CBRM may lose biomedical waste business

Halifax company will conduct trial to chemically disinfect, shred hospital trash

By Brian Flinn
CB Post headline from Daily News
Tuesday, Mar. 16, 2004

Nova Scotiaís bio-medical waste could be bound for the Halifax Regional Municipality landfill instead of a Cape Breton incinerator.

Bio-Safety Management Inc. has Environment and Labour Department approval for a two-week trial in May to chemically disinfect and shred hospital trash, turning everything from coffee cups to body parts into an inert, confetti-like substance.

The company is related to Medic Delivery Services Ltd., the Dartmouth firm that currently trucks 2,800 tonnes of bio-medical waste each year to the Sydney incinerator. "Iím keeping my fingers crossed. The pilot project is really going to tell," said Peter Caldarozzi, the president of both the waste treatment and trucking companies.

If it works, the trial could lead to a change in the permit at the Otter Lake landfill near Timberlea, and could cost the Sydney incinerator an important contract. Caldarozzi said his company isnít trying to take business away from Cape Breton Regional Municipality, but many incinerators in North America have closed because of pollution.

"Iím not sure where the future of the Cape Breton incinerator is going, but I know where the rest have gone," he said yesterday.

Medical trash from most of the province has been going to Cape Breton for about six years. An incinerator at the QEII Health Sciences Centre shut down in 1997 after neighbours complained about toxins spewing over surrounding homes.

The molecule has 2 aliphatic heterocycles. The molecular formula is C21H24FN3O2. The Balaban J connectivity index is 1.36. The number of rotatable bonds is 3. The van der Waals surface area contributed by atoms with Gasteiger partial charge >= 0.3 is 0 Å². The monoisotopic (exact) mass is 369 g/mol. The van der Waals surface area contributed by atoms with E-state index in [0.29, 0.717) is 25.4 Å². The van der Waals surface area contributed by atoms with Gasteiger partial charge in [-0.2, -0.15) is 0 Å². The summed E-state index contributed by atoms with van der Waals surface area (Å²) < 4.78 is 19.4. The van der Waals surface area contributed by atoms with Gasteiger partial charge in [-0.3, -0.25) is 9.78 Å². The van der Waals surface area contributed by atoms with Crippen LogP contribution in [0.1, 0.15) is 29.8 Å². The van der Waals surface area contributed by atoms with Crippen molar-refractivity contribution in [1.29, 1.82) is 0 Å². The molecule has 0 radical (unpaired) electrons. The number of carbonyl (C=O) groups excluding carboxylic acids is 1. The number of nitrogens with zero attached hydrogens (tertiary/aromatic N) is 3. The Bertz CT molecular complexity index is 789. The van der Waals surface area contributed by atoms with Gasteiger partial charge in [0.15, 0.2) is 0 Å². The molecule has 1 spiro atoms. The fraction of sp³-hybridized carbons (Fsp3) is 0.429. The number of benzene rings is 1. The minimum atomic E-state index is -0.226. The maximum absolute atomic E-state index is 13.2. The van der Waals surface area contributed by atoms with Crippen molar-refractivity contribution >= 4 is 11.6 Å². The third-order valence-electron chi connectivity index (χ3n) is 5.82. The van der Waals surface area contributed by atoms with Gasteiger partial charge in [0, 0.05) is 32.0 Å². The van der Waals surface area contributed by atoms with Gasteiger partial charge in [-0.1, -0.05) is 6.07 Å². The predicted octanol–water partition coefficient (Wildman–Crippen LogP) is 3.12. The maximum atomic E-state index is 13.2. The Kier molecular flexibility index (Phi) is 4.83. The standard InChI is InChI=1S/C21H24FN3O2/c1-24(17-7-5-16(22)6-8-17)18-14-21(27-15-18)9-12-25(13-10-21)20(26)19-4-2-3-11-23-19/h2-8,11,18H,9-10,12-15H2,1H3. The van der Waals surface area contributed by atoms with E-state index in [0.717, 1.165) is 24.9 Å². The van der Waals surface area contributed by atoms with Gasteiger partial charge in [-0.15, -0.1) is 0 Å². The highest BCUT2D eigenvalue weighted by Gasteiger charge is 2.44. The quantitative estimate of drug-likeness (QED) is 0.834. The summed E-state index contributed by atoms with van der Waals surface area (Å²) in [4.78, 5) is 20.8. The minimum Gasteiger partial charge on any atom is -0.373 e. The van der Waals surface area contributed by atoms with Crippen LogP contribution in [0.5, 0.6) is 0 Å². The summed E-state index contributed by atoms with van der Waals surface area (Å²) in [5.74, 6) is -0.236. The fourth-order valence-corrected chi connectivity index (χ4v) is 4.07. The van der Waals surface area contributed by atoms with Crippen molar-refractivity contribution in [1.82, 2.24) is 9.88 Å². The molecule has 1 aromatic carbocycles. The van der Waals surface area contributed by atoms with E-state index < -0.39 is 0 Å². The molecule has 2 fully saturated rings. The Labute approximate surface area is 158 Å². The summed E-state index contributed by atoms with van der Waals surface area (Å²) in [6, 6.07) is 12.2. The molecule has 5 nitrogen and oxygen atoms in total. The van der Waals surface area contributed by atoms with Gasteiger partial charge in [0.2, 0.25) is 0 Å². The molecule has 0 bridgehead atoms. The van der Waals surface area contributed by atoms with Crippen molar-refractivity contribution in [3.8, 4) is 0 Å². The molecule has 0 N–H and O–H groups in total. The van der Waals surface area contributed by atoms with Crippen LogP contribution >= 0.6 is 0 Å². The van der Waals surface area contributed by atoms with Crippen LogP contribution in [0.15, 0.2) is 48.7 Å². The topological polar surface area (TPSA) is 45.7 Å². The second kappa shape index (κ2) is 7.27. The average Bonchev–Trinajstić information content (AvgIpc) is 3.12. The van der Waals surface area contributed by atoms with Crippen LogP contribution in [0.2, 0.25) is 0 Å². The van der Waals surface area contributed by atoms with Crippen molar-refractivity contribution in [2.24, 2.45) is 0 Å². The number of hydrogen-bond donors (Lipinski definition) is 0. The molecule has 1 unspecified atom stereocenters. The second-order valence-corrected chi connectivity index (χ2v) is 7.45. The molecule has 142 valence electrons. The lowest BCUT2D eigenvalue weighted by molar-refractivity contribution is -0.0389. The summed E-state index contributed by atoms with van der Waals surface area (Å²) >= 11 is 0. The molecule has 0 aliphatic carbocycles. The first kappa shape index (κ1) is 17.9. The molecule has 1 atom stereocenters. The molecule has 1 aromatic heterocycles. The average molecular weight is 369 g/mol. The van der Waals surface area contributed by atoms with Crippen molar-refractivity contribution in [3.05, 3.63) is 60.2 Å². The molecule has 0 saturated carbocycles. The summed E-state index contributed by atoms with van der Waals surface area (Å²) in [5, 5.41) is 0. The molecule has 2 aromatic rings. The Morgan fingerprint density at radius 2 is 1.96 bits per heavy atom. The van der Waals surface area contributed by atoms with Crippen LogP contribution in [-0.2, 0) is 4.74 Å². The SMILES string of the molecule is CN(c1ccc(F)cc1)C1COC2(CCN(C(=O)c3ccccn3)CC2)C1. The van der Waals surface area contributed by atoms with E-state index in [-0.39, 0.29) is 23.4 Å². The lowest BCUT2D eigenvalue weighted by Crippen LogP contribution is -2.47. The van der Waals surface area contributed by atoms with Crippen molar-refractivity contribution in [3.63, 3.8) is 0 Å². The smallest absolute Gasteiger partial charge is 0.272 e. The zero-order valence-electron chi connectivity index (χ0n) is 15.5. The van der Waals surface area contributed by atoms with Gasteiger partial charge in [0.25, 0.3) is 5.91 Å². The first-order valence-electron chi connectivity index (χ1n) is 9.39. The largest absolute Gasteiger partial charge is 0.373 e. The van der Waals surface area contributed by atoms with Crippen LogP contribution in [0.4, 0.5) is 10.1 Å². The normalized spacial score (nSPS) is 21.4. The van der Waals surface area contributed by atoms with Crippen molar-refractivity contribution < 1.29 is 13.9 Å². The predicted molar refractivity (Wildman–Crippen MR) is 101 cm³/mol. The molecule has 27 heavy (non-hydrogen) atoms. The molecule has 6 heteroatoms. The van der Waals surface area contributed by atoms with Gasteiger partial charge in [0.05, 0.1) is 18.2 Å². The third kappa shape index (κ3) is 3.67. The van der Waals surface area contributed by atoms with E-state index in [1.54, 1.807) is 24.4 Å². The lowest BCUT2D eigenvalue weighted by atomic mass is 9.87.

The trial will take place at a Burnside transfer station where Medic Delivery collects trash bound for the Cape Breton burner.

Environment spokesman John Perkins said the government insisted on no liquid discharges and full air filtering, but does not consider the May trial to be high risk. Trash treated during the trial will go to the incinerator rather than a landfill.

The chemical-physical destruction technique is already being used in Indiana and Great Britain. If it succeeds in killing pathogens here, Bio-Safety will be free to apply for a full permit.

The bio-medical waste disposal contract is due to expire next year. Caldarozzi said he hopes his process will be cheaper than sending five truckloads to the incinerator each week. He plans to find a private landfill to take the trash, which will be reduced in volume by about 90 per cent. "Iím hoping it goes to Otter Lake," he said.

Terry Henley, the chairman of the citizensí monitoring committee at the Halifax landfill near Timberlea, said Bio-Safety Management would have to seek the approval of area residents as well as the provincial government. "Nothing should be happening at Otter Lake out of the ordinary without our knowing in advance," Henley said. "We have always considered ourselves to have the power of veto."

Perkins said the government will consider allowing bio-medical waste at Otter Lake if Caldarozzi meets federal guidelines and can reach a deal with the Mirror Group, which owns the landfill.